CONTAINS SOME TINY SPOILERS
There's a lot to be said for the anthology film. Like a TV sketch show, if one segment doesn't appeal, there'll be another one along in a few minutes, whereas if you're not enjoying a feature film, tough because it's the only one there is. The variability has always been the flaw with portmanteau films: even the greats of the Amicus era - even going back as far as Dead Of Night - have sequences slightly less successful than others. (Or, at the other end of the scale with The Monster Club, slightly less sucky.)
It's even more pointed in something like The Theatre Bizarre, where all the segments are directed by different people. The wraparound (Jeremy Kasten) has a young women venturing into a strange theatre to watch scary-looking puppet Udo Kier introduce a mixed bag of several short stories. The most successful are Tom Savini's enjoyably gross story of dreams and nightmares and the return of Richard Stanley with an atmospheric tale of paganism, toads and Catriona MacColl. The real misstep is Douglas Buck's entry which concerns a child understanding death after witnessing an accident.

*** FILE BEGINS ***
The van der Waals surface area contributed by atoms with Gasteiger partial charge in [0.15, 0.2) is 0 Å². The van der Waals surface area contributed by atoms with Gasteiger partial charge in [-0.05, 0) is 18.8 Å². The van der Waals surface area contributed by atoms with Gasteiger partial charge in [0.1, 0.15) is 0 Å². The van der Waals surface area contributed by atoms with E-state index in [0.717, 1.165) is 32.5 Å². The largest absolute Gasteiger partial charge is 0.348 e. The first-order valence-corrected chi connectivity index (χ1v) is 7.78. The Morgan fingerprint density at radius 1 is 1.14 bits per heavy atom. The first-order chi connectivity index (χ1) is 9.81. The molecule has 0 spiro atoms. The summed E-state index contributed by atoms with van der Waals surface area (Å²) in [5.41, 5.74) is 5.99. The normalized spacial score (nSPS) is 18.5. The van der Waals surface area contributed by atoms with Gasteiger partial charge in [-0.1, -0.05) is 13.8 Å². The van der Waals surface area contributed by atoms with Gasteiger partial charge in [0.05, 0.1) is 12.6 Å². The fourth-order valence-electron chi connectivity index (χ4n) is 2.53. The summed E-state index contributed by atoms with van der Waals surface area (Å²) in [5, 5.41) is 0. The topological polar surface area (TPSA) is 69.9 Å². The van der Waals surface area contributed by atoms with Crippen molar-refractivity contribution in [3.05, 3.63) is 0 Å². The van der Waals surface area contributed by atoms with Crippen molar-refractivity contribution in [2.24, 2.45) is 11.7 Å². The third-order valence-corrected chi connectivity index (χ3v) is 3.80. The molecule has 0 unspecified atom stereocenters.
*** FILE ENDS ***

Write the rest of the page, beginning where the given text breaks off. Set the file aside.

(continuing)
More damagingly, none of the individual segments have anything to do with the Theatre Bizarre: it's simply a series of entirely unrelated short films interspersed with the Udo Kier puppet saying "Here's an interesting story", then "This is a most peculiar story" and so on. It's not a failure by any means: in addition to the Stanley and Savini sections there's Buddy Giovinazzo's story of an extreme marital breakdown. But the disconnected structure and at least one story too many (the Buck section, and possibly David Gregory's food orgy, could be comfortably lost) count against it.